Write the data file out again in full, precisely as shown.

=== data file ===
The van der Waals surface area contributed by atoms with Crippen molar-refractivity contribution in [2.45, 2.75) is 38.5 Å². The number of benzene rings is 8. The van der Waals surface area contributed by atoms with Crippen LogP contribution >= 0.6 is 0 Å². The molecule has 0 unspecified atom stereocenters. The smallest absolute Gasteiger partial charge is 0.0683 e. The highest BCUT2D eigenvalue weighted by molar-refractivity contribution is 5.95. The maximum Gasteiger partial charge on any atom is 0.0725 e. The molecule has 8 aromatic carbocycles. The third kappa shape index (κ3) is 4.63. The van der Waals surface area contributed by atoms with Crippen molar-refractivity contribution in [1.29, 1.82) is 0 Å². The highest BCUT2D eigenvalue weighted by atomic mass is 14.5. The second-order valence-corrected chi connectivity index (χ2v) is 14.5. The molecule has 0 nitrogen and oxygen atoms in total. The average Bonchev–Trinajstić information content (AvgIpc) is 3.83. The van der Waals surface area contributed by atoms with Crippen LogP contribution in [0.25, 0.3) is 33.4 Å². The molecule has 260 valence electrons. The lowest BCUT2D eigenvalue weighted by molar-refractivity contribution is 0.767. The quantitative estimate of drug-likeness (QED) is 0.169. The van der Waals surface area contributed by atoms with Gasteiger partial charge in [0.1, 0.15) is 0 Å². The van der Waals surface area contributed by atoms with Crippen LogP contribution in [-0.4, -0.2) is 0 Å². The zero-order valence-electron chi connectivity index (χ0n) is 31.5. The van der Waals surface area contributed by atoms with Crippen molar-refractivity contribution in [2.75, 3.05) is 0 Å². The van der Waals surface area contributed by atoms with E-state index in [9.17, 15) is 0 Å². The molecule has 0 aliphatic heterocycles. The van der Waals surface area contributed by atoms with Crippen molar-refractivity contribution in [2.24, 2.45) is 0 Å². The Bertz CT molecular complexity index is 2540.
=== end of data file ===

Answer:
The van der Waals surface area contributed by atoms with Crippen molar-refractivity contribution in [2.45, 2.75) is 38.5 Å². The number of benzene rings is 8. The van der Waals surface area contributed by atoms with Crippen LogP contribution >= 0.6 is 0 Å². The molecule has 0 unspecified atom stereocenters. The smallest absolute Gasteiger partial charge is 0.0683 e. The highest BCUT2D eigenvalue weighted by molar-refractivity contribution is 5.95. The maximum Gasteiger partial charge on any atom is 0.0725 e. The molecule has 8 aromatic carbocycles. The third kappa shape index (κ3) is 4.63. The van der Waals surface area contributed by atoms with Crippen molar-refractivity contribution in [1.29, 1.82) is 0 Å². The highest BCUT2D eigenvalue weighted by atomic mass is 14.5. The second-order valence-corrected chi connectivity index (χ2v) is 14.5. The molecule has 0 nitrogen and oxygen atoms in total. The average Bonchev–Trinajstić information content (AvgIpc) is 3.83. The van der Waals surface area contributed by atoms with Crippen LogP contribution in [0.25, 0.3) is 33.4 Å². The molecule has 260 valence electrons. The lowest BCUT2D eigenvalue weighted by molar-refractivity contribution is 0.767. The quantitative estimate of drug-likeness (QED) is 0.169. The van der Waals surface area contributed by atoms with Gasteiger partial charge in [0.1, 0.15) is 0 Å². The van der Waals surface area contributed by atoms with Crippen LogP contribution in [-0.4, -0.2) is 0 Å². The zero-order valence-electron chi connectivity index (χ0n) is 31.5. The van der Waals surface area contributed by atoms with Crippen molar-refractivity contribution in [2.75, 3.05) is 0 Å². The van der Waals surface area contributed by atoms with E-state index in [9.17, 15) is 0 Å². The molecule has 0 aliphatic heterocycles. The van der Waals surface area contributed by atoms with Crippen molar-refractivity contribution in [2.24, 2.45) is 0 Å². The Bertz CT molecular complexity index is 2540.